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Gendering the European Parliament

‘They Can’t Fool Me, but They Can Fool the Others!’ Third Person Effect and Fake News Detection

Media
 
Social Media
 
Education
 
Communication
 
Presenter
Denisa Oprea
National University of Political Studies and Public Administration
Authors
Denisa Oprea
National University of Political Studies and Public Administration
Nicoleta Corbu
National University of Political Studies and Public Administration
Elena Negrea Busuioc
National University of Political Studies and Public Administration
Loredana Radu
National University of Political Studies and Public Administration

Abstract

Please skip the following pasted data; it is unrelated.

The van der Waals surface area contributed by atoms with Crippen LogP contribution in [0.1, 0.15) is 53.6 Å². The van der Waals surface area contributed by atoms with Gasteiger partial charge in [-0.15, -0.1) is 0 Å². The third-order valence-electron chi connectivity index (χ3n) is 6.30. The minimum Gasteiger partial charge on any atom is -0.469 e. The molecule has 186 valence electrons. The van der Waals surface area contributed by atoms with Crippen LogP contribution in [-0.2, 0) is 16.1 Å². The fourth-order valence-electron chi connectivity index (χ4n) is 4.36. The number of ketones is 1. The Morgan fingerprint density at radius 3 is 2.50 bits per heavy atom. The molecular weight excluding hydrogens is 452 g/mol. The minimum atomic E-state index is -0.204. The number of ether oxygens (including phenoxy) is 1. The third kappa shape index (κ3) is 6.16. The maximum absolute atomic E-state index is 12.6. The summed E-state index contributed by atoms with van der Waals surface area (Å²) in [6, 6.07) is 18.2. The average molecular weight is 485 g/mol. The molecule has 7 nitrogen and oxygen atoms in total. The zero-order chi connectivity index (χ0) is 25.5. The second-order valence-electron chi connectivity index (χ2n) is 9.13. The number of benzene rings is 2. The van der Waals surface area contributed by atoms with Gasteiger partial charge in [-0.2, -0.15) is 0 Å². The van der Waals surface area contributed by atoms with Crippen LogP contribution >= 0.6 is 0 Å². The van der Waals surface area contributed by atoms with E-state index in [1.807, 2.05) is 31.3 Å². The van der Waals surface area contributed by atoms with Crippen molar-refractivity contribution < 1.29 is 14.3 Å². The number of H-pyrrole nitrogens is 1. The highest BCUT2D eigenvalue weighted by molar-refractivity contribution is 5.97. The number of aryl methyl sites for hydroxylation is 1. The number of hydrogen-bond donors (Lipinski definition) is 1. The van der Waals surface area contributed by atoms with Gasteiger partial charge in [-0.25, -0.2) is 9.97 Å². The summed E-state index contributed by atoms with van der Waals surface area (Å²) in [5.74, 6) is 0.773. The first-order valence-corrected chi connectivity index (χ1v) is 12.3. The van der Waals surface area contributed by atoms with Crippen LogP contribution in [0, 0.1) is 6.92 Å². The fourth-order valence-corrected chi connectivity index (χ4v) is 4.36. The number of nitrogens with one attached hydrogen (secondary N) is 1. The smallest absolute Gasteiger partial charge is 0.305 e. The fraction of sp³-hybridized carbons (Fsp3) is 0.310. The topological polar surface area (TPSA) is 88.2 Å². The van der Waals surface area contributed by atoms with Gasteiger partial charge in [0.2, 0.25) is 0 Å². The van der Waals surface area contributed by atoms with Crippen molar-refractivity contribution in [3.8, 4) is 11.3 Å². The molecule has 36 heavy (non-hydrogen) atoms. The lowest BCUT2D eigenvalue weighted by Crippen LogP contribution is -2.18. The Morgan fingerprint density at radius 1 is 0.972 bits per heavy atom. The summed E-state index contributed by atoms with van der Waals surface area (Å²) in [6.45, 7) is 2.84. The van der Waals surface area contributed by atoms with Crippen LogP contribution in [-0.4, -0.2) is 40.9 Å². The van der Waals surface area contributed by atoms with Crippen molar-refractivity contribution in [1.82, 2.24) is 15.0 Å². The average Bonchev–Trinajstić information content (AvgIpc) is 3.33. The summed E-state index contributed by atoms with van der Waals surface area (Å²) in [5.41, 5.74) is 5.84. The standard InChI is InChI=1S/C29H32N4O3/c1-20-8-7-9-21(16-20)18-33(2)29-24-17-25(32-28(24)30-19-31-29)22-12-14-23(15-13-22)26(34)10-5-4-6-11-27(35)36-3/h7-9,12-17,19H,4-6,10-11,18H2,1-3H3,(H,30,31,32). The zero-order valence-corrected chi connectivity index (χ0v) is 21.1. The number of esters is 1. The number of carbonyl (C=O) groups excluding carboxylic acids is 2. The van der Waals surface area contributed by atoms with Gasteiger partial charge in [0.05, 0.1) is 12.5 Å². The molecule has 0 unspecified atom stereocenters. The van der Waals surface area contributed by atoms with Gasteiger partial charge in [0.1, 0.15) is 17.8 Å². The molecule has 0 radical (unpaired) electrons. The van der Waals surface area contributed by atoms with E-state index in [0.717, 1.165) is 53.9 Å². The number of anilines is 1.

The aftermath of the 2016 US Presidential Elections and the Brexit campaign in Europe have opened the floor to heated debates about fake news and the dangers that these phenomenon poses to elections and to democracy, in general. Despite a growing body of scholarly literature on fake news and its close relatives misinformation, disinformation or, more encompassing, communication and information disorders, few studies have so far attempted to empirically account for the effects that fake news might have, especially with respect to what communication scholars call the third-person effect. This study aims to provide empirical evidence for the third person effect in the case of people’s self-perceived ability to detect fake news and of their perception of others’ ability to detect it. Based on a survey run in August 2018 and comprising a national, diverse sample of Romanian adults (N=1016), this research reveals that there is a significant third-person effect regarding people’s self-reported ability to spot fake news and that this effect is stronger when people compare their fake news detection literacy to that of distant others than to that close others. Furthermore, this study shows that the most important predictors of third-person effect related to fake news detection are education, income, interest in politics, Facebook dependency and confirmation bias, with age being a non-significant predictor.
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